The adults laid a single egg back in late May and will have incubated it for a staggering 7 weeks! The chicks would have hatched back in early July but are closely brooded by the adults for the first week or so and we didn't see the first chick until July 8th. Now they are growing and easily visible sitting on their nest sites near the tops of the cliffs. Fulmar choose open ledges or hollows to nest on and a few on Skomer are nesting on top of old Crow or Buzzard nests. The chicks are a gorgeous soft grey and covered in fluffy down, the first few are just starting to loose their down and will fledge about 7 weeks after hatching, which will be mid to late August.
The adults revel in all the windy weather we have been having this week. They float up and down on the updrafts along the cliffs, demonstrating an awe inspiring control. They are beautiful, graceful birds but this elegant image is spoilt when they open their bills - they a have a coarse, cackling call. They are also infamous for spitting stinking, fishy oil at any one foolish enough to get too close to them.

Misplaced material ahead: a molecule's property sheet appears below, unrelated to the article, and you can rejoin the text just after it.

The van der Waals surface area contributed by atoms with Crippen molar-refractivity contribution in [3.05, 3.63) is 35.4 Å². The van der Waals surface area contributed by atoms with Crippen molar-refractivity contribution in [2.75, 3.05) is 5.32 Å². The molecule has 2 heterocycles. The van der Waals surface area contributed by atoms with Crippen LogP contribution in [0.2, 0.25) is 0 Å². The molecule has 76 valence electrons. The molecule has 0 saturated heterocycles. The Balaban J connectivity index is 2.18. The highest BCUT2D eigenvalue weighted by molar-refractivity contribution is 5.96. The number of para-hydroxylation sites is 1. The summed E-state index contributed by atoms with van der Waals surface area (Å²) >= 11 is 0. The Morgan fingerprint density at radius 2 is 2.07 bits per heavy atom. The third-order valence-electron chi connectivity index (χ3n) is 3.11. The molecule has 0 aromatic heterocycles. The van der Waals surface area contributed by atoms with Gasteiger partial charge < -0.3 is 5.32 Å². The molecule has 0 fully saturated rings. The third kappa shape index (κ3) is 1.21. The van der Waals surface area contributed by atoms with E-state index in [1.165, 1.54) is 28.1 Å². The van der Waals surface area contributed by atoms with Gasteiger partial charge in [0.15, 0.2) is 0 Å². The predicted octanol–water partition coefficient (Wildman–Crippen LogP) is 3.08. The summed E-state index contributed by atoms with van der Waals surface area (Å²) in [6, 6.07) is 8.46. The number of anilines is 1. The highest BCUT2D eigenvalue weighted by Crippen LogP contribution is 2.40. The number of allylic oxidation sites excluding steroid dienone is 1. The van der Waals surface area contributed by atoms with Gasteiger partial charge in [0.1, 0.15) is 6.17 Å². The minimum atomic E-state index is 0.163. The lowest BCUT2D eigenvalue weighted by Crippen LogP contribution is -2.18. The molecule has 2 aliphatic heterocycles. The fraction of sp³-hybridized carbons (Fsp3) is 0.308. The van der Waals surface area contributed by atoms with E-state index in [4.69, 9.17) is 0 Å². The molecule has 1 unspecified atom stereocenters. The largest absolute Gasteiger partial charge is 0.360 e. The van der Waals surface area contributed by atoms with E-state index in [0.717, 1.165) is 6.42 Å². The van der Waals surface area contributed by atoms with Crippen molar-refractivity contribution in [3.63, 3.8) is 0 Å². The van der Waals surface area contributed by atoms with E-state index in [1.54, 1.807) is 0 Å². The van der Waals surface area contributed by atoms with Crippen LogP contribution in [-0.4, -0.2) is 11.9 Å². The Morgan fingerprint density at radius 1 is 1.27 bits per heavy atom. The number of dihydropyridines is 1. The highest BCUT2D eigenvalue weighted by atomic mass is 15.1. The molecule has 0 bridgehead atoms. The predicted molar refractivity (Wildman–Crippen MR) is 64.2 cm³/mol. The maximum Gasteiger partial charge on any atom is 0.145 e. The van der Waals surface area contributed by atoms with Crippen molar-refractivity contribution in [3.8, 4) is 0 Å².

The Fulmar story is a really interesting one. Back in the 1800's they were only found in the UK on the remote islands of St Kilda. But over the last 200 yrs they have spread south as far as northern France. The first breeding record for Skomer is from 1960 when four pairs were known to breed, now there are over 500 pairs. Thats a 125 fold increase in the last 50 years!
Gusty wind and torrential showers again this morning led to one casualty (apart from the sodden humans!), a young Kittiwake was found blown in-land. A bit of a rest and a helpful launch into the air was enough to get it going again and it soon flew off. Persistent bad weather, in particular on-shore winds, at this time of year often blow exhausted young birds ashore.
A lovely sunny day yesterday saw the next wave of Painted Ladies in flight (the off-spring of all those migrants a few weeks back) and the few bramble bushes on the island were alive with Peacocks, Red Admirals, Graylings and Small Tortoiseshells.